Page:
Terrorism takes a back seat to domestic issues in the views of American women.
According to a new survey conducted for the Center for Gender Equality, 46 percent of the women surveyed are very or somewhat worried that their economic situations will worsen.
Almost a quarter of the women polled report that their economic situation has worsened since the attacks and say this was partially or completely a result of the terrorist attacks, rather than economic factors in place before the attacks.
One of the economic realities women are facing is the ability to pay health insurance.
With new mental health concerns and fears about bioterrorism, especially among those under 30, women are even more concerned about their ability to pay for health insurance.
Young women (18 to 29) are less prepared to cope with the mental impact of the attacks and reported consequences such as difficulty sleeping (28 percent), anxiety (25 percent), lack of energy (24 percent) and inability to concentrate (23 percent).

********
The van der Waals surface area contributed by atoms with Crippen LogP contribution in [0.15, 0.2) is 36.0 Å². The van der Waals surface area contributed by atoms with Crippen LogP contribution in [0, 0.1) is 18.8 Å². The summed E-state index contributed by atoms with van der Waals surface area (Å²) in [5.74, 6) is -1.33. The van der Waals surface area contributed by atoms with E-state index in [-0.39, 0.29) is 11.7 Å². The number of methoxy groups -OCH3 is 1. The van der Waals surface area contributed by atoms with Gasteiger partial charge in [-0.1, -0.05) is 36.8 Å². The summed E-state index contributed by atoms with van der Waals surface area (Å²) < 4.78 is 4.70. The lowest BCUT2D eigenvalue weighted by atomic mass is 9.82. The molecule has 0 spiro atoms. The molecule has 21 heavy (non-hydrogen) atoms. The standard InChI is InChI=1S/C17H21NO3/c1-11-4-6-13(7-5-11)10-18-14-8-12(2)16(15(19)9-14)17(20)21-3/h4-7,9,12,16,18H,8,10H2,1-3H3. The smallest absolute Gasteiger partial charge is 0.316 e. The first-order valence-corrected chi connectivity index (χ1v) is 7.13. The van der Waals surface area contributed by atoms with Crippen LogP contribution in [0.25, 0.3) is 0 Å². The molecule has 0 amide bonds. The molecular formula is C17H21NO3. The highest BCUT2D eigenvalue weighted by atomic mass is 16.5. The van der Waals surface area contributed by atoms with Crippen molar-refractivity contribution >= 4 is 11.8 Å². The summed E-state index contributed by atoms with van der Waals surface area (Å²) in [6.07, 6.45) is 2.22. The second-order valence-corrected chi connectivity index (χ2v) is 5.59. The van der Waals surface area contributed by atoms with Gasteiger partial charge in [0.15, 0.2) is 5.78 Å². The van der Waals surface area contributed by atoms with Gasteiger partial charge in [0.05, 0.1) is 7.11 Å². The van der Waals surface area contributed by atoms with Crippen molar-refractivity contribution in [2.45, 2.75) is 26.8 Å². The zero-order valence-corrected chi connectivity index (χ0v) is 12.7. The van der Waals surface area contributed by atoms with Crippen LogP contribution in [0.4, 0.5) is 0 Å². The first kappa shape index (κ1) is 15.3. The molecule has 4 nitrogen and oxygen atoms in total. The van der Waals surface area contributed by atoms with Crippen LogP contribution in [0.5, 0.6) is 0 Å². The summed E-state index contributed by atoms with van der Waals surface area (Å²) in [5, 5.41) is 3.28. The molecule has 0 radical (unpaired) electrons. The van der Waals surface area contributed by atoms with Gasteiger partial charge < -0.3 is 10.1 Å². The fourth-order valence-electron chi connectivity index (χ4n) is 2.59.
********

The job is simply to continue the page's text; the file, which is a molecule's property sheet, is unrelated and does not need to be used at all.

Twenty-two percent are worried about their ability to afford health care coverage and 19 percent fear they could lose their benefits altogether.
Women are not confident that their local government agencies are indeed prepared-48 percent believe that local agencies are devoting adequate resources to promote public safety, but only 17 percent are very confident in the ability of law enforcement agencies to deal with bio-terrorism.
"It is especially critical that the public and policy makers take women's issues and concerns into account as we debate the nation's economic conditions and its preparedness for defense against bio-terrorist attacks," said Faye Wattleton, president of the Center for Gender Equality.
The Center for Gender Equality is an independent, nonpartisan research
and public education institution established to advance women's equal
participation at every level of society.
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